FILM NOTES


FILM NOTES INDEX


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Ballet Mecanique

(French, 1924, 15 min, b&w, silent, 16mm)

Directed by Dudley Murphy and Fernand Leger

Ballet Mecanique, produced and directed by French modernist painter Fernand Leger, and photographed by Dudley Murphy (and, possibly, Man Ray) was begun in 1923 and completed in November 1924. Kiki, the famous Parisian model and subject of many of Ray’s photographs appears in the film, as does Dudley Murphy. A classic of experimental, avant-garde filmmaking (including one of the first known examples of loop-printing), the film originally was accompanied by the music of George Anthiel. Accompanying this screening is the music of Erik Satie. As described by Edward S. Small, Ballet mecanique is “a brief, non-narrative exploration of cubist form, black and white tonalities, and various vectors through its constant, rapidly cut movements and compositions. Many of the film’s forms and compositions are reflected in--or themselves reflect--forms and compositions in Leger’s famous cubist paintings from the period.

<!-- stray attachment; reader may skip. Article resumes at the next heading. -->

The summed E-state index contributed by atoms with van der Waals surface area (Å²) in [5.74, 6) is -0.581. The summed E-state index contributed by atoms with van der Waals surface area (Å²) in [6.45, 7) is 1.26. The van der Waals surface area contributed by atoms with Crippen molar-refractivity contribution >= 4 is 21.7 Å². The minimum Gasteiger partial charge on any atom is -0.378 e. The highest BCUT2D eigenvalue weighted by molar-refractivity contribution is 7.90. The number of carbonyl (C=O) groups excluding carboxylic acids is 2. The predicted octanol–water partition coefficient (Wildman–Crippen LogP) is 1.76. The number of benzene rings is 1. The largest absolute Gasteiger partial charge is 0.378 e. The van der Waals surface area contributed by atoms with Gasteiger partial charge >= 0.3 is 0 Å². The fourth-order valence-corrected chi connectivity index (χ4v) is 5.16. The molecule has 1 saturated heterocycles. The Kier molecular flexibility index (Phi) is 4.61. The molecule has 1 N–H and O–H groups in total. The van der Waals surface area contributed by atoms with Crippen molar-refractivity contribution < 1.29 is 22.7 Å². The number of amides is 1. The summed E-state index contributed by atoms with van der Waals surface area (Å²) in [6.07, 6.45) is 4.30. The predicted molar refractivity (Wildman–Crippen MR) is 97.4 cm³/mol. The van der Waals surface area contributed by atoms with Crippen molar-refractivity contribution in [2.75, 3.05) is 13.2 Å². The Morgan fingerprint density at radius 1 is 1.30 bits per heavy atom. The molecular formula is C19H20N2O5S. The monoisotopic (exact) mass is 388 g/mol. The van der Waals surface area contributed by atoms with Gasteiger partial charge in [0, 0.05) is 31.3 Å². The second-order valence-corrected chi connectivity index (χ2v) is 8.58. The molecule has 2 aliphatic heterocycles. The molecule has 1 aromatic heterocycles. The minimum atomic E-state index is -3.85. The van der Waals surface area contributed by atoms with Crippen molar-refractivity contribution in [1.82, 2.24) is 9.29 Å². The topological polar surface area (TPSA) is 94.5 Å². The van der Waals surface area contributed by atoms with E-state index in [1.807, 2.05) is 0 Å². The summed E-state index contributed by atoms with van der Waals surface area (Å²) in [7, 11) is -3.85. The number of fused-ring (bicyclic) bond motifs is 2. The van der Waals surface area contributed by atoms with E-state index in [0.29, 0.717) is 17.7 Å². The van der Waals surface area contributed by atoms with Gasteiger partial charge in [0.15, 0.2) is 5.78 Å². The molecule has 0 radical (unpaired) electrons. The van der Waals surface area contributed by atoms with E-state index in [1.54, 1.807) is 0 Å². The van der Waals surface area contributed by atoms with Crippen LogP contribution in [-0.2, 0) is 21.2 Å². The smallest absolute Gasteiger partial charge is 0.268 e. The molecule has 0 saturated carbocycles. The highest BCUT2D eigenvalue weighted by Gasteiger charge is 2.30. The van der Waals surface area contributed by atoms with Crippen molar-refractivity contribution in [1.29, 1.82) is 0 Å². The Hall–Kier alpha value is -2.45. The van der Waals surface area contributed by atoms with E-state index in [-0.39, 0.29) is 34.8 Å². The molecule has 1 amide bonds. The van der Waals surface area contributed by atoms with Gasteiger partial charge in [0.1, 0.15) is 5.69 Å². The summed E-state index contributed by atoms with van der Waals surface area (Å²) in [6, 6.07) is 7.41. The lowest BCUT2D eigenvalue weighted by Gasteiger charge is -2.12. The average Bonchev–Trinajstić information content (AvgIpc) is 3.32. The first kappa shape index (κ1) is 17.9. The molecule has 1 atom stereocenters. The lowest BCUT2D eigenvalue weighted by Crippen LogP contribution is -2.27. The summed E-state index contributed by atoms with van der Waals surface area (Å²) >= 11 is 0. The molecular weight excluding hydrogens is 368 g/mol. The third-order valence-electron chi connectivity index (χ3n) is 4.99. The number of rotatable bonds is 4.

“The film flashes through over 300 shorts in less than 15 silent minutes. The subjects of these fleeting images are diverse and difficult to quickly catalog: bottles, hats, triangles, a woman’s smile, reflections of the camera in a swinging sphere, prismatically crafted abstractions of light and line, gears, numbers, chrome machine (or kitchen) hardware, carnival rides, shop mannequin parts, hats, shoes, etc. All interweave a complex cinematic metaphor which bonds man and machine.”

 

— Donald Faulkner, NYS Writers Institute

 

For additional information, contact the Writers Institute at 518-442-5620 or online at http://www.albany.edu/writers-inst.